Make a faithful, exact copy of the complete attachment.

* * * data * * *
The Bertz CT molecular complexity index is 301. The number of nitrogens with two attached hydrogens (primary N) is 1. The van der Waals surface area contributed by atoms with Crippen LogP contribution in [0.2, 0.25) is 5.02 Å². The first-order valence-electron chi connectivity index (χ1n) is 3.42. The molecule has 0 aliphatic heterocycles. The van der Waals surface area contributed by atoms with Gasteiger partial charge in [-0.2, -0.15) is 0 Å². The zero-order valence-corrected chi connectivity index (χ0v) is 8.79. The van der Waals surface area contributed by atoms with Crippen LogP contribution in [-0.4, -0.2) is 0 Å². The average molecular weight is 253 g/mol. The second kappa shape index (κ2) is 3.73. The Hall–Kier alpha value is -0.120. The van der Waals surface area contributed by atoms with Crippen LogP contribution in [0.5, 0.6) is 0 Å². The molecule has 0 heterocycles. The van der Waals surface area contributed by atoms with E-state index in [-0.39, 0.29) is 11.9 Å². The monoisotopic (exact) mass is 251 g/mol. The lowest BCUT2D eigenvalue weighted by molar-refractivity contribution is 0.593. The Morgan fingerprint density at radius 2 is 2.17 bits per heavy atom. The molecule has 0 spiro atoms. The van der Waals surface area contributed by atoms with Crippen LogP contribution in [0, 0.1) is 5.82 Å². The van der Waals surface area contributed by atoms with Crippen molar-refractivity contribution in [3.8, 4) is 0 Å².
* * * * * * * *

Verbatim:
The Bertz CT molecular complexity index is 301. The number of nitrogens with two attached hydrogens (primary N) is 1. The van der Waals surface area contributed by atoms with Crippen LogP contribution in [0.2, 0.25) is 5.02 Å². The first-order valence-electron chi connectivity index (χ1n) is 3.42. The molecule has 0 aliphatic heterocycles. The van der Waals surface area contributed by atoms with Gasteiger partial charge in [-0.2, -0.15) is 0 Å². The zero-order valence-corrected chi connectivity index (χ0v) is 8.79. The van der Waals surface area contributed by atoms with Crippen LogP contribution in [-0.4, -0.2) is 0 Å². The average molecular weight is 253 g/mol. The second kappa shape index (κ2) is 3.73. The Hall–Kier alpha value is -0.120. The van der Waals surface area contributed by atoms with Crippen LogP contribution in [0.5, 0.6) is 0 Å². The molecule has 0 heterocycles. The van der Waals surface area contributed by atoms with E-state index in [-0.39, 0.29) is 11.9 Å². The monoisotopic (exact) mass is 251 g/mol. The lowest BCUT2D eigenvalue weighted by molar-refractivity contribution is 0.593. The Morgan fingerprint density at radius 2 is 2.17 bits per heavy atom. The molecule has 0 spiro atoms. The van der Waals surface area contributed by atoms with Crippen LogP contribution in [0, 0.1) is 5.82 Å². The van der Waals surface area contributed by atoms with Crippen molar-refractivity contribution in [3.8, 4) is 0 Å².